EFFECTS OF COAL-BASED AIR POLLUTION ON MORTALITY RATES: New evidence from nineteenth century Britain

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Samuel Griffiths (1873) The Black Country in the 1870s. In Griffiths’ Guide to the iron trade of Great Britain.

Industrialised cities in mid-nineteenth century Britain probably suffered from similar levels of air pollution as urban centres in China and India do today. What’s more, the damage to health caused by the burning of coal was very high, reducing life expectancy by more than 5% in the most polluted cities like Manchester, Sheffield and Birmingham. It was also responsible for a significant proportion of the higher mortality rates in British cities compared with rural parts of the country.

 These are among the findings of new research by Brian Beach (College of William & Mary) and Walker Hanlon (NYU Stern School of Business), which is published in the Economic Journal. Their study shows the potential value of history for providing insights into the long-run consequences of air pollution.

From Beijing to Delhi and Mexico City to Jakarta, cities across the world struggle with high levels of air pollution. To what extent does severe air pollution affect health and broader economic development for these cities? While future academics will almost surely debate this question, assessing the long-run consequences of air pollution for modern cities will not be possible for decades.

But severe air pollution is not a new phenomenon; Britain’s industrial cities of the nineteenth century, for example, also faced very high levels of air pollution. Because of this, researchers argue that history has the potential to provide valuable insights into the long-run consequences of air pollution.

One challenge in studying historical air pollution is that direct pollution measures are largely unavailable before the mid-twentieth century. This study shows how historical pollution levels in England and Wales can be inferred by combining data on the industrial composition of employment in local areas in 1851 with information on the amount of coal used per worker in each industry.

This makes it possible to estimate the amount of coal used in over 581 districts covering all of England and Wales. Because coal was by far the most important pollutant in Britain in the nineteenth century (as well as much of the twentieth century), this provides a way of approximating local industrial pollution emission levels.

The results are consistent with what historical sources suggest: the researchers find high levels of coal use in a broad swath of towns stretching from Lancashire and the West Riding down into Staffordshire, as well as in the areas around Newcastle, Cardiff and Birmingham.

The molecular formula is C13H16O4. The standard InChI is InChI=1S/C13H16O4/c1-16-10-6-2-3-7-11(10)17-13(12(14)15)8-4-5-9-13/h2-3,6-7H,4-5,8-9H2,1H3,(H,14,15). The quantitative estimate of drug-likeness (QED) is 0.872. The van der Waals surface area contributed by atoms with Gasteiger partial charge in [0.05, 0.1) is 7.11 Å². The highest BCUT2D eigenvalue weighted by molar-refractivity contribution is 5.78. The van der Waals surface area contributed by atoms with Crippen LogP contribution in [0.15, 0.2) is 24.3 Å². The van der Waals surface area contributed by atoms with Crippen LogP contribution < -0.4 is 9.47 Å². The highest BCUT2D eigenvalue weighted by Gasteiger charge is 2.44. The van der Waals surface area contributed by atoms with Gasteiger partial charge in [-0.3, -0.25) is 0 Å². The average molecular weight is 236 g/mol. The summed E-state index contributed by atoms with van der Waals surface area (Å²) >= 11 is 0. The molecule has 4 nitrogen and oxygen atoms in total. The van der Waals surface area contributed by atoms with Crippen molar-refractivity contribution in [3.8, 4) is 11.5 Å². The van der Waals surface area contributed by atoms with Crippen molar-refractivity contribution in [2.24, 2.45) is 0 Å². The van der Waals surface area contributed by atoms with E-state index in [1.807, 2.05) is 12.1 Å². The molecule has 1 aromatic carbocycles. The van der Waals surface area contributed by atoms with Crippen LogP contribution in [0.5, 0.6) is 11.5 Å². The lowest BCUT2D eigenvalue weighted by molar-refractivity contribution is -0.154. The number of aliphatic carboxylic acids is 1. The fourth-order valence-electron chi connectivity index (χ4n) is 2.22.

By comparing measures of local coal-based pollution to mortality data, the study shows that air pollution was a major contributor to mortality in Britain in the mid-nineteenth century. In the most polluted locations – places like Manchester, Sheffield and Birmingham – the results show that air pollution resulting from industrial coal use reduced life expectancy by more than 5%.

One potential concern is that locations with more industrial coal use could have had higher mortality rates for other reasons. For example, people living in these industrial areas could have been poorer, infectious disease may have been more common or jobs may have been more dangerous.

The researchers deal with this concern by looking at how coal use in some parts of the country affected mortality in other areas that were, given the predominant wind direction, typically downwind. They show that locations which were just downwind of major coal-using areas had higher mortality rates than otherwise similar locations which were just upwind of these areas.

These results help to explain why cities in the nineteenth century were much less healthy than more rural areas – the so-called urban mortality penalty. Most existing work argues that the high mortality rates observed in British cities in the nineteenth century were due to the impact of infectious diseases, bad water and unclean food.

The new results show that in fact about one third of the higher mortality rate in cities in the nineteenth century was due to exposure to high levels of air pollution due to the burning of coal by industry.

In addition to assessing the effects of coal use on mortality, the researchers use these effects to back out very rough estimates of historical particulate pollution levels. Their estimates indicate that by the mid-nineteenth century, industrialised cities in Britain were probably as polluted as industrial cities in places like China and India are today.